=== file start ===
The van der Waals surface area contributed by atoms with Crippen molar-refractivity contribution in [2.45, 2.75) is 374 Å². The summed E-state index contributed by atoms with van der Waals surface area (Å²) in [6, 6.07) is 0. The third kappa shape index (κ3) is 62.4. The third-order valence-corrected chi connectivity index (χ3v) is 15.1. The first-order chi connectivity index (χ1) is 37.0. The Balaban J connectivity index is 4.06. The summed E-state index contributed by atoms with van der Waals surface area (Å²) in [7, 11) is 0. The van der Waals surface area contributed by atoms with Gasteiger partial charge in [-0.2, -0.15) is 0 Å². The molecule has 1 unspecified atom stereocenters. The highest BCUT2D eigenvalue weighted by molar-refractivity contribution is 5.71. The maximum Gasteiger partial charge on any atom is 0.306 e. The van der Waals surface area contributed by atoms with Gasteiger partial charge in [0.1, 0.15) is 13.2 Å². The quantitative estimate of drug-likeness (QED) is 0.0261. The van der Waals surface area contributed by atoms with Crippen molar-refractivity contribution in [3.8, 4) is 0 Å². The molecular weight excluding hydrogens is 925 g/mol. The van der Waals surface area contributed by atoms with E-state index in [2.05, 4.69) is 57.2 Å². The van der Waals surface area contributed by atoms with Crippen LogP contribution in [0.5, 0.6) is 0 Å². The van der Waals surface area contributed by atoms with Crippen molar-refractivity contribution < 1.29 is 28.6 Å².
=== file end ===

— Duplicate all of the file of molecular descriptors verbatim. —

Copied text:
The van der Waals surface area contributed by atoms with Crippen molar-refractivity contribution in [2.45, 2.75) is 374 Å². The summed E-state index contributed by atoms with van der Waals surface area (Å²) in [6, 6.07) is 0. The third kappa shape index (κ3) is 62.4. The third-order valence-corrected chi connectivity index (χ3v) is 15.1. The first-order chi connectivity index (χ1) is 37.0. The Balaban J connectivity index is 4.06. The summed E-state index contributed by atoms with van der Waals surface area (Å²) in [7, 11) is 0. The van der Waals surface area contributed by atoms with Gasteiger partial charge in [-0.2, -0.15) is 0 Å². The molecule has 1 unspecified atom stereocenters. The highest BCUT2D eigenvalue weighted by molar-refractivity contribution is 5.71. The maximum Gasteiger partial charge on any atom is 0.306 e. The van der Waals surface area contributed by atoms with Gasteiger partial charge in [0.1, 0.15) is 13.2 Å². The quantitative estimate of drug-likeness (QED) is 0.0261. The van der Waals surface area contributed by atoms with Crippen molar-refractivity contribution in [3.8, 4) is 0 Å². The molecular weight excluding hydrogens is 925 g/mol. The van der Waals surface area contributed by atoms with E-state index in [2.05, 4.69) is 57.2 Å². The van der Waals surface area contributed by atoms with Crippen LogP contribution in [0.5, 0.6) is 0 Å². The van der Waals surface area contributed by atoms with Crippen molar-refractivity contribution < 1.29 is 28.6 Å².